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Yojijukugo ---  Four-Character-Idiom
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Yojijukugo ---  Four-Character-Idiom


Yojijukugo is a Japanese idiom consisted of four kanji. Many are based on the ideas of Chinese traditions or classical texts.

In other words, you can also say that yojijukugo is a piece of art, of building up four kanji with individual meanings into one phrase with one meaning. As compared to the number of characters the information they carry is so much bigger, and because it can help smoothening communication between people who know the word yojijukugo is often used for promo words. There are even some new yojijukugo invented by copywriters.

I sometimes see non-Japanese people with yojijukugo tatoos, but there are some that makes me wonder if they really know the meaning.
So here, I will introduce you some yojijukugo that have good meanings and good appearance.

Mubyou-Sokusai [Good Health]


"mu"=none "byou"=illness, disease "soku"=breath, health "sai"=disaster, bad luck

The first two “mubyou” means as the kanji mean, to have no illness, and the latter two “sokusai” means to be in exceptionally good health. Bringing these two words together the idiom means not only to have no illness but to be in healthy condition.

Rikisen-Funtou [To One’s Utmost]


"riki"=power, energy "sen"=battle (as in warfare; physical battle)
"fun"=to pluck up (courage, power, might, etc.)
"tou"=battle (as in overcoming hardship; mental/ spiritual battle)

”Rikisen” is to fight with all your power, and “funtou” is to face/fight things with all your energy. The two are very similar but slightly different, so by combining all of them the phrase obtains the meaning of fighting all kinds of battle with all your strength.
Zenchi-Zennou [Almighty / Ablsoluteness]


"zen"=all, everything "chi"=to know, knowledge "zen"=all, everything "nou"=ability

”Zenchi” denotes perfect knowledge which covers everything about this world, and “zennou” is the perfect ability to do everything. As a whole, zenchi-zennou means to have both these qualities and means perfection or absoluteness.
Bimoku-Shuurei [Perfect Handsomeness]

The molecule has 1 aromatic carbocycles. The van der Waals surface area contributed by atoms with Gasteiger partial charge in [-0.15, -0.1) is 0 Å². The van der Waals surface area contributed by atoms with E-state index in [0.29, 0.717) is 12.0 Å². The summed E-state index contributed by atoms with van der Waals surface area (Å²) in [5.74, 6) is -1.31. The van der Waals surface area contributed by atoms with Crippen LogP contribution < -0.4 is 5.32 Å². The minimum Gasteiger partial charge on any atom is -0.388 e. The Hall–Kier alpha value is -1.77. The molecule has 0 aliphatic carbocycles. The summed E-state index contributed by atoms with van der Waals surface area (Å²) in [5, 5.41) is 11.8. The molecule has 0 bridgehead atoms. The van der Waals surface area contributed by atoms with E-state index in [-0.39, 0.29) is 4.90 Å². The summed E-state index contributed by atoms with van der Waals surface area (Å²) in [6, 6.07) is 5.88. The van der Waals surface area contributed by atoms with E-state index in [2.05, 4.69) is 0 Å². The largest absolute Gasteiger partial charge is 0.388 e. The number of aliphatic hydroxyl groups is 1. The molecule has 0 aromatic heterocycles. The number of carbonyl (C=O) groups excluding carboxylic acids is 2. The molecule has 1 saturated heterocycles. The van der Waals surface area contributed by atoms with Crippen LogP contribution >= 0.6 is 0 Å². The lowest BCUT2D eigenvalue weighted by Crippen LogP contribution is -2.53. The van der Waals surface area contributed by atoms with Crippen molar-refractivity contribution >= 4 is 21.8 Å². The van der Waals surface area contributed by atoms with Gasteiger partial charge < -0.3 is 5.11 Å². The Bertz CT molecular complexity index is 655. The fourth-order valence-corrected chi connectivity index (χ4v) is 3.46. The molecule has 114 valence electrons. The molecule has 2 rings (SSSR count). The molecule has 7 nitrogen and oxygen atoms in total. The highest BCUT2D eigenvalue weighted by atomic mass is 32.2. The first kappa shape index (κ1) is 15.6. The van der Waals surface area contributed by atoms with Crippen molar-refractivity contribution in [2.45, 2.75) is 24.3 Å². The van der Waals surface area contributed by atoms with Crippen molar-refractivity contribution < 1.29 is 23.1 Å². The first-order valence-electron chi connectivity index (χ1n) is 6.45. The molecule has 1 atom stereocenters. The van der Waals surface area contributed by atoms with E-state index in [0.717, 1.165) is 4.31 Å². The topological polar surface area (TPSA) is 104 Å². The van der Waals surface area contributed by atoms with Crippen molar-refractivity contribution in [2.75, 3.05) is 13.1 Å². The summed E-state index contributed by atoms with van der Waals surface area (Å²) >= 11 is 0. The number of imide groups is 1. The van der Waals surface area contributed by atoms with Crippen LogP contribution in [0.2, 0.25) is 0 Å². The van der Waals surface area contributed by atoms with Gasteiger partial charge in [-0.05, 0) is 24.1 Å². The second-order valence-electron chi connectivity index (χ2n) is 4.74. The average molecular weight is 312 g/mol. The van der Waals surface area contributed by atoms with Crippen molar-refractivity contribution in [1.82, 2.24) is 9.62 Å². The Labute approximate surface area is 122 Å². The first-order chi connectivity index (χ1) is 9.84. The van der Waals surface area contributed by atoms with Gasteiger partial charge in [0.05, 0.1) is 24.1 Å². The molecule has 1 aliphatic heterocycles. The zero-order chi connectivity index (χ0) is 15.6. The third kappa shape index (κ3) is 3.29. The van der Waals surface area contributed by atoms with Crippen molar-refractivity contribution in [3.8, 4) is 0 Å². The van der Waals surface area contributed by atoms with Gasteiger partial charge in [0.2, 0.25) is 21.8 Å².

"bi"=eyebrows "moku"=eyes "shuu"=to excel, excellent "rei"=beauteous, gorgeous

Literally, “bimoku” only points to eyes and eyebrows but can mean the figure or appearance as a whole. The kanji for “shuurei” both have great meanings, illustrating excellent beauty or perfection in beauty. Together the idiom is used to describe anyone who has impeccably beautiful appearance or a handsome figure. Today, the idiom can be used for both genders, however, historically it has been used more for men.
Bijin-Hakumei [Beauty and Luck Seldom Go Together]


"bi"=beautiful "jin"=person, human "haku"=thin, few, brittle "mei"=life

”Bijin” literally means a beautiful person or a person with beautiful appearance/ figure, and is used mostly for women. “Hakumei” denotes “thin life” which translates into short life, but can also mean less luck or unlucky, unhappy. All together, “bijin-hakumei” means beautiful people can be physically weak by nature or can be a fool of fate, making them short-living people or unhappy people. This idiom as well as many other words and phrases in Japanese such as gekkabijin (Queen of the Night) and sakura (Cherry Blossoms) illustrates the Japanese worldview of beautiful things are frail and grieving such frailness.


I'd like to continue introducing you yojijukugo with good meanings and cool appearance.
Or if you have any questions, like, "what does my tatoo really mean?", don't hesitate to give us an e-mail :-)

Of course, we still welcome those who want to have their names converted in kanji. Just e-mail to samurai@jmode.co.jp


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